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 By David Usher

Alex Oxlade-Chamberlain meeting expectations on and off the pitch

The Exploding Heads present a few must-have's for fans of the Premier League to put on their holiday wish lists.

Liverpool's 4-0 win at Bournemouth was a breakout of sorts for Alex Oxlade-Chamberlain. The former Arsenal man had initially found it difficult to break into Jurgen Klopp's starting line-up in the opening months of the season, but week by week he has looked more comfortable and Sunday's game on the South Coast was his best performance yet.

In some respects, this steady progression is a throwback to the way things used to be at Anfield, when many new signings were not seen by Reds' supporters for 12 months while they learned "the Liverpool way" in the reserves. Of course, that rarely happens with big money signings these days but Oxlade-Chamberlain and fellow new boy Andrew Robertson have been brought along slower than they might have expected. While some new signings are thrust straight into the side, Klopp has patiently waited for the pair to learn his methods before rewarding them with regular playing time.

Despite not playing as much as he would have wanted, "Ox" seems to have really taken to life at Liverpool and his humility and desire to improve is to be applauded in an era when many of his peers are seemingly lacking in those qualities. He frequently talks of how much he has to learn and how he is still trying to adapt to Klopp's style, which is somewhat different to what he was used to at Arsenal.

Much of the difference presumably lies in the team's "off the ball" work, so it's encouraging that Sunday's game was the best example yet of how much he is now getting to grips with it. Winning the ball high up the pitch is a big part of what Liverpool do and against Bournemouth, Oxlade-Chamberlain excelled in that area.

All that was missing was a goal, although he came mightily close after winning the ball with a crunching challenge, surging into the penalty area and hitting a powerful shot against the outside of the post. Such aggression and purpose demonstrates how he's embracing what is required to play for Klopp; it bodes well for the rest of the season.

Yet it wasn't just his on-pitch performance that pleased supporters on Sunday. The way he stepped in to defend teammate Philippe Coutinho in a post match interview with Sky Sports earned him just as many positive reviews. It will have been equally appreciated by Coutinho, Klopp and everybody else in the Liverpool dressing room.

The Brazil international had been put on the spot about his future and was visibly uncomfortable, struggling with his answer when Oxlade-Chamberlain interrupted, put an arm around his teammate and expertly diffused the situation.

"He's a Liverpool player right now and he's doing really well for us. He's been the most professional person I've seen all season. He's been top quality from the start and every time he gets on the pitch he does his all for the club and that's the most important thing right now.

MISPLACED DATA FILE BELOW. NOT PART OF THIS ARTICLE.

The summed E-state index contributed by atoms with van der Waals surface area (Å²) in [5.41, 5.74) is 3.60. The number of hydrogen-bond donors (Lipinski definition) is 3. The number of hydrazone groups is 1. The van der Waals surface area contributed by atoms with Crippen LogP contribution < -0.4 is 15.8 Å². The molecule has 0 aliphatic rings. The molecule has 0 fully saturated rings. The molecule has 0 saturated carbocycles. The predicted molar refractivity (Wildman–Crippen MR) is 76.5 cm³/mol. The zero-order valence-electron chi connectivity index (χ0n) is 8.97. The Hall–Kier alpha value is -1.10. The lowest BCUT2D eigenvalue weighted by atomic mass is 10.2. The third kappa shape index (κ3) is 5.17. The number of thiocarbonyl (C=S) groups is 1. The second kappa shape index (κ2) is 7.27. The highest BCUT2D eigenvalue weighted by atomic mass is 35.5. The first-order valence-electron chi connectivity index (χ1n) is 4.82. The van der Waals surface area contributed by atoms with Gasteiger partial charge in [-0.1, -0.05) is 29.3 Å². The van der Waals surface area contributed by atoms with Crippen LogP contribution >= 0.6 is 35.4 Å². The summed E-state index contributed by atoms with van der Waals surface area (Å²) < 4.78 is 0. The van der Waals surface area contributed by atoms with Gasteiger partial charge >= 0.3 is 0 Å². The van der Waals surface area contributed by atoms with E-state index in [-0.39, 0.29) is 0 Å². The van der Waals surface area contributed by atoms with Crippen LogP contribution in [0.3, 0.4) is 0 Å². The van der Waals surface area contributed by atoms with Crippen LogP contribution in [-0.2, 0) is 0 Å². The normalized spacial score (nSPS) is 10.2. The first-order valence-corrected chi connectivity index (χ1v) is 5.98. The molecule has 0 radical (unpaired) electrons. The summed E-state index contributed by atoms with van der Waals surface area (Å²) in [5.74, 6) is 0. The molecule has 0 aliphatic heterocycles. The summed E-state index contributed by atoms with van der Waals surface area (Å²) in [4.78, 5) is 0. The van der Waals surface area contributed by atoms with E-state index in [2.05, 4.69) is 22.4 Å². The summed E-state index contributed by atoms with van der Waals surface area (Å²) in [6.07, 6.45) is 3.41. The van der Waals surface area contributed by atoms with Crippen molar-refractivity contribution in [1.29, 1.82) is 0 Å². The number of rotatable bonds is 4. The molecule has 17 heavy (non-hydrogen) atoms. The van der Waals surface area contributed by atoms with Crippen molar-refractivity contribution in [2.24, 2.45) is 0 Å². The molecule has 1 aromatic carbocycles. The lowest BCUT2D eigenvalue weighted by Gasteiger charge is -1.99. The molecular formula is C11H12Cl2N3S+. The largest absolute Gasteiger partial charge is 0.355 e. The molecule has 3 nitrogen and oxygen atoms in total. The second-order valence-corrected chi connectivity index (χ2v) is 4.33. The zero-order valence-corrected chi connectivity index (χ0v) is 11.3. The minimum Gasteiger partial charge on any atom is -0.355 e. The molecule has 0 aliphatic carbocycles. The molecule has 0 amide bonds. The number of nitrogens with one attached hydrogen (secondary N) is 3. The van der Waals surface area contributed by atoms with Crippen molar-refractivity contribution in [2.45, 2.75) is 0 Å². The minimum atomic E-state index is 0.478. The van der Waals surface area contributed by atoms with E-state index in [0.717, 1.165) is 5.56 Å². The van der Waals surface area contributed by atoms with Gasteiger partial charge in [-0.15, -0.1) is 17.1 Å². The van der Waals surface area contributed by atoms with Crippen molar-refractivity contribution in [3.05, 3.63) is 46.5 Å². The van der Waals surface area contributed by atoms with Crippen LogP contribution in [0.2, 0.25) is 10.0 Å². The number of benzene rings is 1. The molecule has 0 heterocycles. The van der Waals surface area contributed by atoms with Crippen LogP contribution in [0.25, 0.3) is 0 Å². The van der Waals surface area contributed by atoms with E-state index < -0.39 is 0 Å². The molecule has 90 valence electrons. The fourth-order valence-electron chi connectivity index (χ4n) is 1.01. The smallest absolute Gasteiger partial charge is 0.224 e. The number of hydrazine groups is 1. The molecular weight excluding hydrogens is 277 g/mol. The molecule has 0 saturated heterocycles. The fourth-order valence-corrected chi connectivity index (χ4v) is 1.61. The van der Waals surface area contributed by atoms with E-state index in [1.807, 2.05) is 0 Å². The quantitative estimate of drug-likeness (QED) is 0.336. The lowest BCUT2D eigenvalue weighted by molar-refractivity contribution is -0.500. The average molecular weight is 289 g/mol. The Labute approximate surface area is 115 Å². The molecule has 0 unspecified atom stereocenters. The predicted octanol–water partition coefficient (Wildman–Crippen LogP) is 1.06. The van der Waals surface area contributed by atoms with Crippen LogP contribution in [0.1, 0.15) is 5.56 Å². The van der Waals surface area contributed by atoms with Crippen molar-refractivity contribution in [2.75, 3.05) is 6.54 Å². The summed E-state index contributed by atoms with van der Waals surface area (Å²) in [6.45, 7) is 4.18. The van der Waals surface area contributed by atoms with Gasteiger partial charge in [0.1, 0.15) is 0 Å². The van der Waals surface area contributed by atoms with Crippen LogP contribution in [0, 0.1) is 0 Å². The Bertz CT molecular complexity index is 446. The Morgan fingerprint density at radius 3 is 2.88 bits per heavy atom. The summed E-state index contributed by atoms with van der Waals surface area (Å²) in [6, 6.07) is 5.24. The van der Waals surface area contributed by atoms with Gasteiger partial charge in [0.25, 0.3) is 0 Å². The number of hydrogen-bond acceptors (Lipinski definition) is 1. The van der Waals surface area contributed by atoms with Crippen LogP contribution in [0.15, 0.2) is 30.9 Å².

"It's not fair to ask those kind of questions, I don't think. He gives his all every game and that's all we can ask from him."

It was well-put but it shouldn't have been necessary.

Oxlade-Chamberlain looks at ease with Liverpool's style of play but is also showing leadership off the pitch.
Oxlade-Chamberlain looks at ease with Liverpool's style of play but is also showing leadership off the pitch.

Coutinho is happy at Liverpool but he would be happier at Barcelona. That's no secret. A move to La Liga will most likely happen sooner or later but only if the Catalan giants match Liverpool's valuation. That is something Coutinho has no control over, yet he seems to be asked about it any time he is interviewed by anyone other than Liverpool's own official website. The answer is always the same because there really is not much he can say.

Interviewers have a job to do, naturally, and some would argue that the question was relevant because supporters want to know Coutinho's future plans. But that doesn't wash; the question was not for the benefit of any watching Liverpool fans (most of whom were far from happy about it) but was all about trying to get the "big scoop."

Clearly, the fans would love nothing more than to hear Coutinho declare that he plans to stay at Anfield forever but that is not going to happen and even if it did, it would be not be in a post-match TV interview. The media would be equally as happy if Coutinho were to state his intention to join Barca, but the "exclusive" that the interviewer was desperately fishing for was never going to come. Therefore, asking that question was a waste of everybody's time. Here's a novel idea: why not ask him something interesting that he can actually answer?

Liverpool supporters understand and respect Coutinho's position even though they do not want to lose such a wonderful player. As long as he continues to give his all while he's wearing the red shirt, then if and when he leaves he will do so with the best wishes of the fans. So far he has done that and his popularity on the Kop remains strong as a result.

Sunday's line of questioning didn't provide any clarity as to Coutinho's future, but it will probably make Liverpool think twice about making him available to the media in the future.

Dave Usher is one of ESPN FC's Liverpool bloggers. Follow him on Twitter: @theliverpoolway.

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